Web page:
The United States must re-examine many policies previously accepted as reasonable, especially its own national energy policy. As the largest overall and per capita energy consumer in the world, the U.S. needs to decide upon a reasonable source of energy for the foreseeable future, especially since its energy needs will increase dramatically during that time. With political instability likely to remain the norm in the Middle East, oil continues to be an energy source of questionable reliability; in addition, current estimates of worldwide reserves suggest we may in fact run out of oil entirely in the next fifty years. Natural gas reserves are in fairly short supply too, and costs limit its uses as well. Another major alternative, coal, has become the nation’s leading energy source (providing more than 55% of the country’s electricity), and projected supplies could last for hundreds of years (Sweet 49). However, the tremendous output by coal-fired plants of CO2—the major “greenhouse” gas—along with other atmospheric pollutants makes it equally as undesirable as oil.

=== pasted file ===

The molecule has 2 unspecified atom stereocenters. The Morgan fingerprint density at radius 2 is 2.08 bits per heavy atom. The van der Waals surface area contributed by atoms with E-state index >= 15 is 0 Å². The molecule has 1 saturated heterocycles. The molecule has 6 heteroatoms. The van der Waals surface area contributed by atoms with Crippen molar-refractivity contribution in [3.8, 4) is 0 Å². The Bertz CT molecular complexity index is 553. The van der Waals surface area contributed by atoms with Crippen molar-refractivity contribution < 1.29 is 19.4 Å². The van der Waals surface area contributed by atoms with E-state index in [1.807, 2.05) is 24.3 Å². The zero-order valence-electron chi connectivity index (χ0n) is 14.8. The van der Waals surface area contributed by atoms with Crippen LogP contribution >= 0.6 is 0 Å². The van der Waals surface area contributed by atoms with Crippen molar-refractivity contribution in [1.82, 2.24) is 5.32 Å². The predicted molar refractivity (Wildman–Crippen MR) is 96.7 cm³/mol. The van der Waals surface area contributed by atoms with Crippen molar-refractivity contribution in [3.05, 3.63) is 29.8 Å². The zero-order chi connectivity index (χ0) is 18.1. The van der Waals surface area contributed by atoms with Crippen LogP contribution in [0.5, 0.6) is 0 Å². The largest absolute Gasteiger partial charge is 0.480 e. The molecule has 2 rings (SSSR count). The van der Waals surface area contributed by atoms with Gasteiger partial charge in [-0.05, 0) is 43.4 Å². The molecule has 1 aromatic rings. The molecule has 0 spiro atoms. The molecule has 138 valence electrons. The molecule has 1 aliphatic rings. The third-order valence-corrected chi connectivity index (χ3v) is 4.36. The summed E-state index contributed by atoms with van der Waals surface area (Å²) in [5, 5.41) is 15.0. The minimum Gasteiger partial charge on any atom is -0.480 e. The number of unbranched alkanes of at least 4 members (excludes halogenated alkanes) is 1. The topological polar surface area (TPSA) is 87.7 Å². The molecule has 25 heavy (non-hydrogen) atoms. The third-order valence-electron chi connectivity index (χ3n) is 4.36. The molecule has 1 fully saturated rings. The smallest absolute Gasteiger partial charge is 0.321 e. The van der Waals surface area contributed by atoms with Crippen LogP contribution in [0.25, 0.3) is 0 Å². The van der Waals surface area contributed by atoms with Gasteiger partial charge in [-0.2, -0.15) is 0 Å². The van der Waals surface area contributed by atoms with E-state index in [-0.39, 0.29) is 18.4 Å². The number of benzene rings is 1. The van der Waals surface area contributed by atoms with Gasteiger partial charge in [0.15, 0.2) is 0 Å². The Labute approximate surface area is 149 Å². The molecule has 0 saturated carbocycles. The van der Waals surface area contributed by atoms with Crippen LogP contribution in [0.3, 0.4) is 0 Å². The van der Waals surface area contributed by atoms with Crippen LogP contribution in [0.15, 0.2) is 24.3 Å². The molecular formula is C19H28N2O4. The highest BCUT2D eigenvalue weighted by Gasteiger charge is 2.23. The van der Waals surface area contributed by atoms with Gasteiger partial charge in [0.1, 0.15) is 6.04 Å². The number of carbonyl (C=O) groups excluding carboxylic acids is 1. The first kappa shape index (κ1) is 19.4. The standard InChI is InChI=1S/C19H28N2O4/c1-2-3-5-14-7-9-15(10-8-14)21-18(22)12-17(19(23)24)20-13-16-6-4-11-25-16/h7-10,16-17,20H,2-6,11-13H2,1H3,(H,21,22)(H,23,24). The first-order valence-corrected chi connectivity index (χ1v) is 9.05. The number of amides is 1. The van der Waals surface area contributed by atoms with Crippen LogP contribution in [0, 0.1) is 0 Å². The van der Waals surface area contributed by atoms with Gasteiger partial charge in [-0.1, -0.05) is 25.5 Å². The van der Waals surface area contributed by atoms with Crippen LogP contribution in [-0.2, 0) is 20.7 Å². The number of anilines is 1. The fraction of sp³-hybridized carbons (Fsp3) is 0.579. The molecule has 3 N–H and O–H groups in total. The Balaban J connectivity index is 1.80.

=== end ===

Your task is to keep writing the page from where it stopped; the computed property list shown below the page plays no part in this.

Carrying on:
... reforms on the imports and production methods. Along with the millions of acres opened for exploration that would increase self-reliance, it would also lessen the United States’ reliance on oil from Africa, the Middle East and those areas affected by conflict (Klare). As previously mentioned, the military is the biggest consumer of energy in the US. If the American military is relying on imported oil from the conflicted areas in which control the price and supply, then the country as a whole is vulnerable to those who are able to control it. The military continues to work on reducing dependency on foreign fuels so that the nation’s security is safer. By also promoting advances in technology that would enhance the United States’ environment and economy, vulnerability to “violence, corruption and authoritarianism” from the companies overseas would decline.